Gold needs a bigger trigger than trade wars to find its lost charm

  • Gold has lost out to the dollar in being a safe haven. It has fallen almost 5% from its Feb high of $1,340.96/oz
  • For now, despite the bleak global economic outlook, the odds don’t seem to favour the precious metal

Against the backdrop of the ongoing global economic worries and trade wars, one would have expected investors to take refuge in the so-called safe-haven asset, gold. However, this has not happened. Gold has posted marginally negative returns in dollar and rupee terms so far this calendar year. Spot gold prices are currently at $1,276.28 per ounce (oz).

Prices of the precious metal have already factored in these concerns and it would take a lot more for them to see a meaningful spike, say analysts.

“We feel that gold prices will need a bigger trigger than US-China trade conflicts to decisively rise from current levels. Most concerns relating to global growth or US-China trade war are already priced in. For gold to regain its safe-haven tag, many things have to fall out of place," said Debajit Saha, senior precious metals analyst at Thomson Reuters GFMS in India.

“Demand in key gold consumer China is also subdued. For India, we have seen some uptick in the first quarter of the year, but there is a base-effect there. Gold backed exchange traded fund (ETF) buying is also not taking place. Gold prices are likely to remain range-bound in the near-term. On the upper hand, it will be challenging for gold prices to breach the $1,310/oz mark," he said.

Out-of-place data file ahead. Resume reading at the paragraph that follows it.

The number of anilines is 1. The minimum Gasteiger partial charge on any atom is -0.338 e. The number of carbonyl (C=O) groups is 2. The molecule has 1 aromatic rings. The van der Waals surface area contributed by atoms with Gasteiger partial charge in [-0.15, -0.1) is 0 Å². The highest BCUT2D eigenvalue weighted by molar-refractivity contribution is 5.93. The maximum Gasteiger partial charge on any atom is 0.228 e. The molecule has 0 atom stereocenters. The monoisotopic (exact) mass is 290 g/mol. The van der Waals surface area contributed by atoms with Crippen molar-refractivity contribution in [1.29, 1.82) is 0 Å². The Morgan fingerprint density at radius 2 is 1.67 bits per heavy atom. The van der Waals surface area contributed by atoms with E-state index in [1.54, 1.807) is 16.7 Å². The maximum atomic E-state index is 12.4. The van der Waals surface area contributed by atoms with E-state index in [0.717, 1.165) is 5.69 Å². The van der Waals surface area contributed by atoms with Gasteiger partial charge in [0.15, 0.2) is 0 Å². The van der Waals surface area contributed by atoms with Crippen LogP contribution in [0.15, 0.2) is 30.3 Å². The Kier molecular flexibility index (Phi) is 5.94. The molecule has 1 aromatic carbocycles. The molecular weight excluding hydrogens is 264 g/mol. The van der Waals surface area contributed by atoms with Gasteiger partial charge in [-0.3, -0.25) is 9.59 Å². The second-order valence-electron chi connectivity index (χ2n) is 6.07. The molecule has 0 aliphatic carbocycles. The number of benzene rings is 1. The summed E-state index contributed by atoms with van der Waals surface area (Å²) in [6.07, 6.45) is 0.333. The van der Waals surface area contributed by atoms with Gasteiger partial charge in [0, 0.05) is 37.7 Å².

Holdings in global gold-backed ETFs and similar products fell across all regions by 57 tonnes to 2,424 tonnes in April, according to the latest report of the World Gold Council (WGC). This is equivalent to outflows worth $2.2 billion. On a year-to-date basis, gold held by such ETFs has fallen by $377million.

“Asia lost 4% of assets, mainly from Chinese funds where local investors appear to be shifting assets away from gold, taking profits in local terms and moving money into local stock markets, which rallied over 25% during the first quarter," WGC said in a report on 7 May. No wonder then gold price has fallen almost 5% from its February 2019 peak of $1,340.96/oz.

Gold has also lost out to the dollar in being a safe haven. “The near-term outlook on gold is bearish because the major beneficiary of heightened trade tensions has been the greenback. Investors are seeking safety in the US dollar instead of gold," said Sugandha Sachdeva, vice president at Religare Commodities Ltd.

For now, despite the bleak global economic outlook, the odds don’t seem to favour the precious metal.

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